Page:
Providing swift and useful feedback to students was a major challenge for academics long before Covid-19 upended higher education across the world.
But the pivot to online teaching and assessment in recent months has underlined just how difficult this vital, but time-consuming, task has become. So is it time to reconsider the paradigm of teacher-student feedback altogether in these strange times of enforced distance learning?
Students may sometimes profess a fondness for a familiar feedback model in which teachers offer a detailed account of where students went wrong or what they need to do better. But unless the teacher input is well timed, it rarely makes a difference to those all-important student grades. As the old story goes, telling a feeble comedian to be funnier probably doesn’t help much.
Instead, students need to be active participants in feedback, rather than feel it is something imposed on them by teachers. It should open up interaction or dialogue. And it needs to be offered in good faith with the recipient’s best interests at heart.
In this respect, switching to peer feedback may be a useful strategy, particularly within today’s online learning environments.
But the devil is in the detail. Some students may resist with the natural counter: “Isn’t that the teacher’s job?” Teachers need to sell to students the benefits of online peer feedback.
Audio and video peer feedback can be immensely valuable. Not only does it allow students to compare their own work with their peers’ efforts, but it forces them to think critically. An analytical two- to three-minute commentary on their classmates’ work is a good option.
Assuming these interactions are conducted with respect and trust, they reduce some of the isolation that learners may be experiencing. This kind of social interaction often leads to increased student commitment to their studies.
When students compose and receive multiple peer reviews, then a sense of community is developed. But only if students engage whole-heartedly in the process. The more effort they put in, the more they are likely to gain.
The proof of the feedback pudding is in its use. For feedback to be worthwhile, learners need to take action. After composing and receiving online peer feedback, students must learn to revise their assignments and evaluate their own production more robustly. This kind of internal feedback, which students generate for themselves, is a vital part of learning independently.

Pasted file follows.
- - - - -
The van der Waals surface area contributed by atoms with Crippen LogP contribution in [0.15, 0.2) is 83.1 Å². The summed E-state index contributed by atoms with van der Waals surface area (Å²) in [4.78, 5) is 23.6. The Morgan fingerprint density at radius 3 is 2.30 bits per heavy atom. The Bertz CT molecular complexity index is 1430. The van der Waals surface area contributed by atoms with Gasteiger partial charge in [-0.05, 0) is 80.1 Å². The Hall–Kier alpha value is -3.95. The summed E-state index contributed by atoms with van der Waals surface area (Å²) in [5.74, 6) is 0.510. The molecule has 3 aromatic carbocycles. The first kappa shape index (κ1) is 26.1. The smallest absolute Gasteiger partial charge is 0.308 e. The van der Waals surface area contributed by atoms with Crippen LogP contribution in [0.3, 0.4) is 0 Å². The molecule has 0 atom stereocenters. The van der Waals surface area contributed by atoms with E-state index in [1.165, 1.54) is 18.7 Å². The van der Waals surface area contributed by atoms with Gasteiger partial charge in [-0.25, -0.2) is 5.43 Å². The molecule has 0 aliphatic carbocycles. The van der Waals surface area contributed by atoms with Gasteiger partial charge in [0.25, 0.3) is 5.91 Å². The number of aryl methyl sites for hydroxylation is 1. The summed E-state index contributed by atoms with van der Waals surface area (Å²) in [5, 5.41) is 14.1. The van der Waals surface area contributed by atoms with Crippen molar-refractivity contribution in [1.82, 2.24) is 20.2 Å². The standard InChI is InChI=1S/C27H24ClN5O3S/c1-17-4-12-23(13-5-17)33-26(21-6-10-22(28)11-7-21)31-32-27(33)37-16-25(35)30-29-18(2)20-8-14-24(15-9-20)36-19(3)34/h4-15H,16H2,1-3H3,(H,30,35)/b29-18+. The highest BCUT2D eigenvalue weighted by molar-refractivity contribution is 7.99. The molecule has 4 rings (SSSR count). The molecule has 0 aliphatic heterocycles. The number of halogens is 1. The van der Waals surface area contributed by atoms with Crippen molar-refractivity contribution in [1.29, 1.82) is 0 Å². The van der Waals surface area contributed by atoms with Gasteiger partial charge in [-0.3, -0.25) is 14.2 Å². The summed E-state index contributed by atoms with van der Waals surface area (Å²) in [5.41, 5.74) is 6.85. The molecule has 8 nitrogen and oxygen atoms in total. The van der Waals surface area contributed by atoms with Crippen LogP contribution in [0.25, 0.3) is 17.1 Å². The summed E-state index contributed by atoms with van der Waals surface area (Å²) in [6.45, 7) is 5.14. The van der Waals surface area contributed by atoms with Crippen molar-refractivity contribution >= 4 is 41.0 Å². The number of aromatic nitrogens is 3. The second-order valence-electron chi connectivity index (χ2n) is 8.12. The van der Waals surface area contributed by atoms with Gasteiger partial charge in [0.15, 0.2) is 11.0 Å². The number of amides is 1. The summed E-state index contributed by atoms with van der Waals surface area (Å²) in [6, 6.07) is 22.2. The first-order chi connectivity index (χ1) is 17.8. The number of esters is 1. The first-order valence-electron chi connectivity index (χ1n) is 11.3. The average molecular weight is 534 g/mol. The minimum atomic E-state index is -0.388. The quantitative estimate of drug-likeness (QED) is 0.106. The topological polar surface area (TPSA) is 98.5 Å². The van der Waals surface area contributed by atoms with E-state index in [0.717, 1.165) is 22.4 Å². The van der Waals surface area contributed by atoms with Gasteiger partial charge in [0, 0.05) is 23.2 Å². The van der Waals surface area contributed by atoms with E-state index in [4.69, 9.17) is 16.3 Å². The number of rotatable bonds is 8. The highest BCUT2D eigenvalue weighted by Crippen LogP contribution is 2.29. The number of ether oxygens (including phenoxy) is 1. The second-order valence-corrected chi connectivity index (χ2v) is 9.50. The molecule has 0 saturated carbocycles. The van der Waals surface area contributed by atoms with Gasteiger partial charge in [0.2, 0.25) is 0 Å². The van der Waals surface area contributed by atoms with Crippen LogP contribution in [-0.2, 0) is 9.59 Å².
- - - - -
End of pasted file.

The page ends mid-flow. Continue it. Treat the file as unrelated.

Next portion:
Teachers can facilitate peer feedback through other types of technology, such as using GoogleDocs to enable collaborative writing. Learners can then receive timely feedback and take action while revising work in progress. VoiceThread is another tool that enables users to upload and comment on multimedia drafts, such as texts, videos or slides.
Teachers need to develop a sense of community within online learning environments. By showing care, enthusiasm and personal sensitivity, they can encourage feedback dialogues to flourish.
Of course, teachers critiquing students’ work will not disappear entirely. Through video feedback, teachers can establish a social presence and offer more nuance than in writing. They might also screencast the creation of visual commentary on a student’s work, showing in real time their feedback response.
Zoom is the current interactional tool of choice with webcam-enabled chats becoming the new norm. Will this continue even after the lockdown passes and face-to-face feedback then becomes a thing of the past?
Implicit in all of this is a greater willingness to explore how feedback functions and how staff and student know-how can be best deployed. Feedback is only effective when teachers and students work together in partnerships of shared responsibilities. Teachers design feedback opportunities and then students need to take action.
Social distancing will eventually pass, but Covid-19 may force us to rethink some of our most entrenched assessment and feedback practices. Students must become central to feedback and no longer just passive recipients of criticism or praise.
Author Bio: David Carless is Professor of educational assessment at the University of Hong Kong.